Wednesday, July 6, 2011

Designing a Butterfly Garden: Part II

Now that I have a good selection of flowers that contain the nectar on which butterflies feed, the next order of business is to add host plants where they can lay their eggs. The host plants become a source of food for the larvae that emerge from the eggs. Different species choose different plants on which to lay their eggs. I especially want to attract my favorites, monarch butterflies, with their vivid black and orange markings. They will lay their eggs only on milkweed. I also love yellow butterflies, such as sulfurs and tiger swallowtails. They prefer cassia bushes and trees, with their bright yellow blossoms. Since cassia trees grow quite large, I have chosen a bush.

In addition to nectar and host plants for laying their eggs, butterflies like a watering place, such as a birdbath or saucer. It is important to put some sand or dirt in the container and keep it wet. Some pebbles or small rocks where the butterflies can sun themselves is a nice addition. I found a large, heavy glass saucer with an attractive blue and brown swirling pattern. It is deep enough to hold some water and a few smooth rocks. I placed it on a decorative plant stand, which I anchored in the garden by means of some landscape pins.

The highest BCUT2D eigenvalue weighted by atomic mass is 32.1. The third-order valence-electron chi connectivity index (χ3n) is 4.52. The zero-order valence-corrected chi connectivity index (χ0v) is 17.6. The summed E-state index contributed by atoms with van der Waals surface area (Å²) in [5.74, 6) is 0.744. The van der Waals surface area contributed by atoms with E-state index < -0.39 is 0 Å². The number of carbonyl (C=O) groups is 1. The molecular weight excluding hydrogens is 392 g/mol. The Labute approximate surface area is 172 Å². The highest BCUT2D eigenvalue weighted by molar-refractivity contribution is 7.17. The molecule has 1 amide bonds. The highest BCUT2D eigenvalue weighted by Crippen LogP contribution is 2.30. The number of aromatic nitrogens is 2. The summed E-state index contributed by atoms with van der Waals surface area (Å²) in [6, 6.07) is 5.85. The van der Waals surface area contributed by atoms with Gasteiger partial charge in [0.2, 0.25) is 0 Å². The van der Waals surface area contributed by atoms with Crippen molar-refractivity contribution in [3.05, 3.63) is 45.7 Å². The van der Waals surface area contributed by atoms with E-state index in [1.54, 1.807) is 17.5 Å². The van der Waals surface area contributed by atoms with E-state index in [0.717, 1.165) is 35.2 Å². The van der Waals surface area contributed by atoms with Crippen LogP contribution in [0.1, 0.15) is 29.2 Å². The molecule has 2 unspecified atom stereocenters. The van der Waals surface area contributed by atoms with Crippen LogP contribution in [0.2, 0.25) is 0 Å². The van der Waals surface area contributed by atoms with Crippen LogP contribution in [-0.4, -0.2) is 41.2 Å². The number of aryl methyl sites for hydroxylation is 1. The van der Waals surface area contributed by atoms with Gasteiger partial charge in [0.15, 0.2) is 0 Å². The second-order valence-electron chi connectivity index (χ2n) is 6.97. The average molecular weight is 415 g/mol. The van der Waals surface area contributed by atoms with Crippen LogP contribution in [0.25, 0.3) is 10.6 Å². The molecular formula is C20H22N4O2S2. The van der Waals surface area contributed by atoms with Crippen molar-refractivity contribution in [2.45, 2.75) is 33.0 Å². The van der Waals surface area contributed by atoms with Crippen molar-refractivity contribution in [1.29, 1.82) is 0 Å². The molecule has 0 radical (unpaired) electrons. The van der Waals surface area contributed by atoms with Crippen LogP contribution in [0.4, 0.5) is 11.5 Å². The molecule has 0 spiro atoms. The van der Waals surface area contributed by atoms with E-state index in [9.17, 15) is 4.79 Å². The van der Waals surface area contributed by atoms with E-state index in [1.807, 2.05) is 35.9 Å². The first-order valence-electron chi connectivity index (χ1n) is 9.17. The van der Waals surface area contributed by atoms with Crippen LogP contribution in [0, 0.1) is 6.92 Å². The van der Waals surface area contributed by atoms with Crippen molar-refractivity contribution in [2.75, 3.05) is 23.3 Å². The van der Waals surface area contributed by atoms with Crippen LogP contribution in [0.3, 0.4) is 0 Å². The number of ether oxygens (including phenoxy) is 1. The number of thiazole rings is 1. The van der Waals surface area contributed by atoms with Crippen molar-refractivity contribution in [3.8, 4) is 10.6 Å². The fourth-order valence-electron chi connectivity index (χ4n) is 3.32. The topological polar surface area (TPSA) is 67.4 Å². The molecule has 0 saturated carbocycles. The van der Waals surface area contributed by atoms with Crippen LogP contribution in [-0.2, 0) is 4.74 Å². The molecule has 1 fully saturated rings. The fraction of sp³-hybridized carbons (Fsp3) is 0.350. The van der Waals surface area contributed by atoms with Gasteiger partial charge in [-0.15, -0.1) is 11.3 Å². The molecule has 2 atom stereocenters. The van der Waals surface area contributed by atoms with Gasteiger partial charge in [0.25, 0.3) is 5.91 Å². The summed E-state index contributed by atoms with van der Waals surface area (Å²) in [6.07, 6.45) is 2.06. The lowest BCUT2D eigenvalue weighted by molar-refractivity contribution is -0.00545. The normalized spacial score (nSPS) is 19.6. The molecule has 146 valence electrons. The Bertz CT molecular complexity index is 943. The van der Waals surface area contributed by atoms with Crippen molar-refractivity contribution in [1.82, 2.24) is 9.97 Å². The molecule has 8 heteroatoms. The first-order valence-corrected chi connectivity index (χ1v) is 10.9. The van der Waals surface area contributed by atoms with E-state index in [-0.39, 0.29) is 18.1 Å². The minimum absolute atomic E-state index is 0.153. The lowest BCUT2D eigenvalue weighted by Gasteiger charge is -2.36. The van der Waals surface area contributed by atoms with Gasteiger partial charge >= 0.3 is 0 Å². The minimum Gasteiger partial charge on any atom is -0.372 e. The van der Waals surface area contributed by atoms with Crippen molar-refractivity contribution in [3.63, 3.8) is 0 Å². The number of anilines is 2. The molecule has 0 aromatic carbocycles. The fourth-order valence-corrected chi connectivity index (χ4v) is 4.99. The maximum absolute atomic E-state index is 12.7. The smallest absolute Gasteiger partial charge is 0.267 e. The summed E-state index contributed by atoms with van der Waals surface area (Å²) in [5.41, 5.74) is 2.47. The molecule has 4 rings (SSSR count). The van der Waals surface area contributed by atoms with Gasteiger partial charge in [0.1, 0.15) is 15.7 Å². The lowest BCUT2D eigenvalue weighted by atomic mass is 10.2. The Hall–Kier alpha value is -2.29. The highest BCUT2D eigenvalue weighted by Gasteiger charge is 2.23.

The next step in preparing a butterfly garden is to nurture the plants, being careful not to use chemical insecticides. Then comes the most difficult part of all - waiting patiently for the butterflies to arrive.     
                                                                                   ~ Laura Allen Nonemaker

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